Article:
Kassidy Caitlin, an HIV/AIDS advocate and sophomore English major at Fresno Pacific University, was born to a mother with AIDS in the mid-1990s—at a time when HIV/AIDS was making headlines. President Bill Clinton created a Presidential Advisory Council for the disease, gold medal Olympian Greg Louganis disclosed his HIV-positive status and medical breakthroughs in drug therapies reduced the mother-to-infant infection rates by two-thirds. But not for Kassidy.
Kassidy Caitlin, a Specialty Health Center patient, hugs her mom, Teresa Camarillo, during her bridal gown fitting. Kassidy, diagnosed with HIV shortly after birth, credits the center and UCSF Fresno pediatric AIDS specialist, Dr. Ivan Gomez, for keeping her healthy.
She was diagnosed as HIV positive when she was 3 months old. In 1990 that diagnosis would’ve meant a future darkened by doubts and stunted possibilities for many. But 20 years after her HIV diagnosis, in the midst of dress fittings, flower arrangement choices and all the stress and excitement that comes with a wedding, Kassidy is living life to the fullest and looking towards a bright future with endless possibilities.
“I never thought I would see her graduate, let alone get married. The care and attention that she received from the Special Services Clinic and Dr. Gomez made all the difference. They are our family,” said Teresa Camarillo, referring to Community Regional Medical Center’s Specialty Health Center and Dr. Ivan Gomez, the UCSF Fresno Family Medicine director.
Dr. Gomez is the only pediatric HIV/AIDS specialist in a five-county region and has cared for Kassidy since she was a baby.
“What really makes the Specialty Health Center unique is its wrap-around services for the patient. The services that are provided see to all aspects of a patient’s needs—this was the first place in the Valley to provide this level of care to HIV/AIDS patients,” said Dr. Gomez.
As the largest program in the Central San Joaquin Valley, Community’s Specialty Health Center provides medical care and support services for the unique needs of nearly 1,000 HIV/AIDS patients from five counties – Fresno, Madera, Merced, Kings and Tulare. Community has grown its program, in part, because government public health departments have downsized or eliminated services to that population. The clinic at the Deran Koligian Ambulatory Care Center sees all HIV/AIDS positive patients, regardless of ability to pay for services.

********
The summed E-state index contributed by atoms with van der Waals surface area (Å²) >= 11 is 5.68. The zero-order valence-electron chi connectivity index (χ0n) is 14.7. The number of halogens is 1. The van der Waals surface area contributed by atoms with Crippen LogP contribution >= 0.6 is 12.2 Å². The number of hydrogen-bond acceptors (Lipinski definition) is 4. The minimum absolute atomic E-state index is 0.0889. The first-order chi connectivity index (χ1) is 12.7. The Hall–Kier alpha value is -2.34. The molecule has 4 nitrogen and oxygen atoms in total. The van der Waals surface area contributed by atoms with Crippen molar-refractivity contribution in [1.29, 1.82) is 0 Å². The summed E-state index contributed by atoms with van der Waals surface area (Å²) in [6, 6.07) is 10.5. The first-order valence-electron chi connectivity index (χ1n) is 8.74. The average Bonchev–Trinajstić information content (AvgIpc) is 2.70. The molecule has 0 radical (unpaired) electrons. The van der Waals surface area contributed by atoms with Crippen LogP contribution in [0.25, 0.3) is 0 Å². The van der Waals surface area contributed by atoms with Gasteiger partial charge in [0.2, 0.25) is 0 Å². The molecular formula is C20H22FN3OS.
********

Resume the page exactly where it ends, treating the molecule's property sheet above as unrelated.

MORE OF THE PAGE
The center in downtown Fresno is one of two locations in the Central San Joaquin Valley providing care for pediatric HIV/AIDS patients. The other is in Bakersfield. And it’s the only Valley clinic designated for federal funding under the Ryan White CARE Act, established in 1990 to improve the quality and availability of care for low-income, underinsured patients and families affected by HIV/AIDS. Community funds additional costs for the center out of annual community benefits.
Nationwide, only 30% of HIV/AIDS patients receive continuous medical care like what’s available through Community’s clinic. The fact that 70% of those with HIV/AIDS do not receive ongoing treatment is one of the main challenges to preventing the disease.
Kassidy’s continuous treatment has meant she’s been able to work giving hope and support to others with her condition, volunteering with Fresno’s All About Care, a non-profit organization that helps women and children infected with HIV/AIDS, and volunteering at a camp for HIV/AIDS positive children.
As she tries on her wedding dress Kassidy shares a wide smile and reflects on the future ahead: “I see myself being a momma to a maximum of four kids, running around. But I can wait for that! In the meantime, I see myself enjoying my life with my future husband and my family.”
Alma Martinez, Community Outreach Specialist, reported this story. Reach her at MedWatchToday@communitymedical.org.